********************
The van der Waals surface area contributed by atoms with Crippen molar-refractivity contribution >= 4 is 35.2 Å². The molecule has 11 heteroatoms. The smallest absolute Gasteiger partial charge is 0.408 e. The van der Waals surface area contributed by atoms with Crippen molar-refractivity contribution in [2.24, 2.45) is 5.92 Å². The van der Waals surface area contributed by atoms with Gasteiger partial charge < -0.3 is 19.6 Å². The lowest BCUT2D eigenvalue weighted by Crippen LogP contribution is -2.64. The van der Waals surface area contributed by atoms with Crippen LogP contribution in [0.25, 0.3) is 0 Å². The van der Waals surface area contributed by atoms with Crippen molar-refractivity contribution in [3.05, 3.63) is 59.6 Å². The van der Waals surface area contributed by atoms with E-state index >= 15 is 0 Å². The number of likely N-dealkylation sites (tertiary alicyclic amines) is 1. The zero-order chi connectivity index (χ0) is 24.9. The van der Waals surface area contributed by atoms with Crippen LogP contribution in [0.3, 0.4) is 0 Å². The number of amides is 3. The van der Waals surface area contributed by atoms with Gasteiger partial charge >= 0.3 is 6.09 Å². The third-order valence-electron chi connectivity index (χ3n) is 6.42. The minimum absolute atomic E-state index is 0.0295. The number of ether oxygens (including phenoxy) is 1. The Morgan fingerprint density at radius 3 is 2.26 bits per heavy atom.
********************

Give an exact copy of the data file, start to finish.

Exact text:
The van der Waals surface area contributed by atoms with Crippen molar-refractivity contribution >= 4 is 35.2 Å². The molecule has 11 heteroatoms. The smallest absolute Gasteiger partial charge is 0.408 e. The van der Waals surface area contributed by atoms with Crippen molar-refractivity contribution in [2.24, 2.45) is 5.92 Å². The van der Waals surface area contributed by atoms with Gasteiger partial charge < -0.3 is 19.6 Å². The lowest BCUT2D eigenvalue weighted by Crippen LogP contribution is -2.64. The van der Waals surface area contributed by atoms with Crippen LogP contribution in [0.25, 0.3) is 0 Å². The van der Waals surface area contributed by atoms with Crippen molar-refractivity contribution in [3.05, 3.63) is 59.6 Å². The van der Waals surface area contributed by atoms with E-state index >= 15 is 0 Å². The number of likely N-dealkylation sites (tertiary alicyclic amines) is 1. The zero-order chi connectivity index (χ0) is 24.9. The van der Waals surface area contributed by atoms with Crippen LogP contribution in [0.3, 0.4) is 0 Å². The number of amides is 3. The van der Waals surface area contributed by atoms with Gasteiger partial charge >= 0.3 is 6.09 Å². The third-order valence-electron chi connectivity index (χ3n) is 6.42. The minimum absolute atomic E-state index is 0.0295. The number of ether oxygens (including phenoxy) is 1. The Morgan fingerprint density at radius 3 is 2.26 bits per heavy atom.